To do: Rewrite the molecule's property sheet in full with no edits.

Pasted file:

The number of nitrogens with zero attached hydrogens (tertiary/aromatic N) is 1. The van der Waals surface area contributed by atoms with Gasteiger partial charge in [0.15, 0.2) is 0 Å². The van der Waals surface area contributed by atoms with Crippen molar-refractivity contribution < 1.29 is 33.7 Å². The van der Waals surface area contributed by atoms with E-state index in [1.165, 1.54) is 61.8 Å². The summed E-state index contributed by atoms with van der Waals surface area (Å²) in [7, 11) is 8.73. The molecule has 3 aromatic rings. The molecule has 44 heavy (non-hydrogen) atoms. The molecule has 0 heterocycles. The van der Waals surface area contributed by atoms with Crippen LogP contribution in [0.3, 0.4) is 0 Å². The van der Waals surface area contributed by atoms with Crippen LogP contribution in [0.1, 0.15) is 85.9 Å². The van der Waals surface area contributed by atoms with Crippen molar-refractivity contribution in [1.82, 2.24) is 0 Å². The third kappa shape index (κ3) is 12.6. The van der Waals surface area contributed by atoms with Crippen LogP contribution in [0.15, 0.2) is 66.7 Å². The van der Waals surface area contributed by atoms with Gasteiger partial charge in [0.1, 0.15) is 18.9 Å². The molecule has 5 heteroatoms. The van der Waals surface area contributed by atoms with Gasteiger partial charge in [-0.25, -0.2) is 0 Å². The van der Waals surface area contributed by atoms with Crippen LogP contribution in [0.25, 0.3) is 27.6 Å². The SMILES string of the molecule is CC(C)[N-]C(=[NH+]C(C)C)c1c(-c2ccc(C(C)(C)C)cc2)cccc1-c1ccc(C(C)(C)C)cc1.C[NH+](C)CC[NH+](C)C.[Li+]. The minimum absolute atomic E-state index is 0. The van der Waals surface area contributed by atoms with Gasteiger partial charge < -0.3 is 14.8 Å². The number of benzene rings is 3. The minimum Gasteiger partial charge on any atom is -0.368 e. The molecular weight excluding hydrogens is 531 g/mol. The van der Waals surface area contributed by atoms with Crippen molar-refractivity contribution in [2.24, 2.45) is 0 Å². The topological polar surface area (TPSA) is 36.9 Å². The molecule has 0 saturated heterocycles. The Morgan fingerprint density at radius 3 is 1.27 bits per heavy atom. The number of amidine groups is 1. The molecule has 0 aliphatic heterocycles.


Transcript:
The number of nitrogens with zero attached hydrogens (tertiary/aromatic N) is 1. The van der Waals surface area contributed by atoms with Gasteiger partial charge in [0.15, 0.2) is 0 Å². The van der Waals surface area contributed by atoms with Crippen molar-refractivity contribution < 1.29 is 33.7 Å². The van der Waals surface area contributed by atoms with E-state index in [1.165, 1.54) is 61.8 Å². The summed E-state index contributed by atoms with van der Waals surface area (Å²) in [7, 11) is 8.73. The molecule has 3 aromatic rings. The molecule has 44 heavy (non-hydrogen) atoms. The molecule has 0 heterocycles. The van der Waals surface area contributed by atoms with Crippen LogP contribution in [0.3, 0.4) is 0 Å². The van der Waals surface area contributed by atoms with Crippen LogP contribution in [0.1, 0.15) is 85.9 Å². The van der Waals surface area contributed by atoms with Crippen molar-refractivity contribution in [1.82, 2.24) is 0 Å². The third kappa shape index (κ3) is 12.6. The van der Waals surface area contributed by atoms with Crippen LogP contribution in [0.15, 0.2) is 66.7 Å². The van der Waals surface area contributed by atoms with Gasteiger partial charge in [0.1, 0.15) is 18.9 Å². The molecule has 5 heteroatoms. The van der Waals surface area contributed by atoms with Gasteiger partial charge in [-0.25, -0.2) is 0 Å². The van der Waals surface area contributed by atoms with Crippen LogP contribution in [0.25, 0.3) is 27.6 Å². The SMILES string of the molecule is CC(C)[N-]C(=[NH+]C(C)C)c1c(-c2ccc(C(C)(C)C)cc2)cccc1-c1ccc(C(C)(C)C)cc1.C[NH+](C)CC[NH+](C)C.[Li+]. The minimum absolute atomic E-state index is 0. The van der Waals surface area contributed by atoms with Gasteiger partial charge < -0.3 is 14.8 Å². The number of benzene rings is 3. The minimum Gasteiger partial charge on any atom is -0.368 e. The molecular weight excluding hydrogens is 531 g/mol. The van der Waals surface area contributed by atoms with Crippen molar-refractivity contribution in [2.24, 2.45) is 0 Å². The topological polar surface area (TPSA) is 36.9 Å². The molecule has 0 saturated heterocycles. The Morgan fingerprint density at radius 3 is 1.27 bits per heavy atom. The number of amidine groups is 1. The molecule has 0 aliphatic heterocycles.